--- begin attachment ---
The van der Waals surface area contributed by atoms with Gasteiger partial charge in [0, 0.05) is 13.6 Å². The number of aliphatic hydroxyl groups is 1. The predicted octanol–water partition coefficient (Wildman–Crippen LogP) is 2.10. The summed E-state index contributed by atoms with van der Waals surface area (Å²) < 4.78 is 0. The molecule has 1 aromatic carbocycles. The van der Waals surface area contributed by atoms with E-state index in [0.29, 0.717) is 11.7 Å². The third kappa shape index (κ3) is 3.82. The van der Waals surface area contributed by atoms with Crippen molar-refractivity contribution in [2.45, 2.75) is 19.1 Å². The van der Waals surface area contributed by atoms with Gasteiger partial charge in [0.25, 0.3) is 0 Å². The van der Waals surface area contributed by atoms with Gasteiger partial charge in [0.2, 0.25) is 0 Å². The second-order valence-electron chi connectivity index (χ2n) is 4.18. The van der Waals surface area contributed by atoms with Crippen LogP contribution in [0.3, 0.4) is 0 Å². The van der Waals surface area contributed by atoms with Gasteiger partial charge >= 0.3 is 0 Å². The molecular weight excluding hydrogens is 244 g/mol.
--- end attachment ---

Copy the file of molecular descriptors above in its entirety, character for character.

The van der Waals surface area contributed by atoms with Gasteiger partial charge in [0, 0.05) is 13.6 Å². The number of aliphatic hydroxyl groups is 1. The predicted octanol–water partition coefficient (Wildman–Crippen LogP) is 2.10. The summed E-state index contributed by atoms with van der Waals surface area (Å²) < 4.78 is 0. The molecule has 1 aromatic carbocycles. The van der Waals surface area contributed by atoms with E-state index in [0.29, 0.717) is 11.7 Å². The third kappa shape index (κ3) is 3.82. The van der Waals surface area contributed by atoms with Crippen molar-refractivity contribution in [2.45, 2.75) is 19.1 Å². The van der Waals surface area contributed by atoms with Gasteiger partial charge in [0.25, 0.3) is 0 Å². The van der Waals surface area contributed by atoms with Gasteiger partial charge in [0.2, 0.25) is 0 Å². The second-order valence-electron chi connectivity index (χ2n) is 4.18. The van der Waals surface area contributed by atoms with Crippen LogP contribution in [0.3, 0.4) is 0 Å². The van der Waals surface area contributed by atoms with Gasteiger partial charge >= 0.3 is 0 Å². The molecular weight excluding hydrogens is 244 g/mol.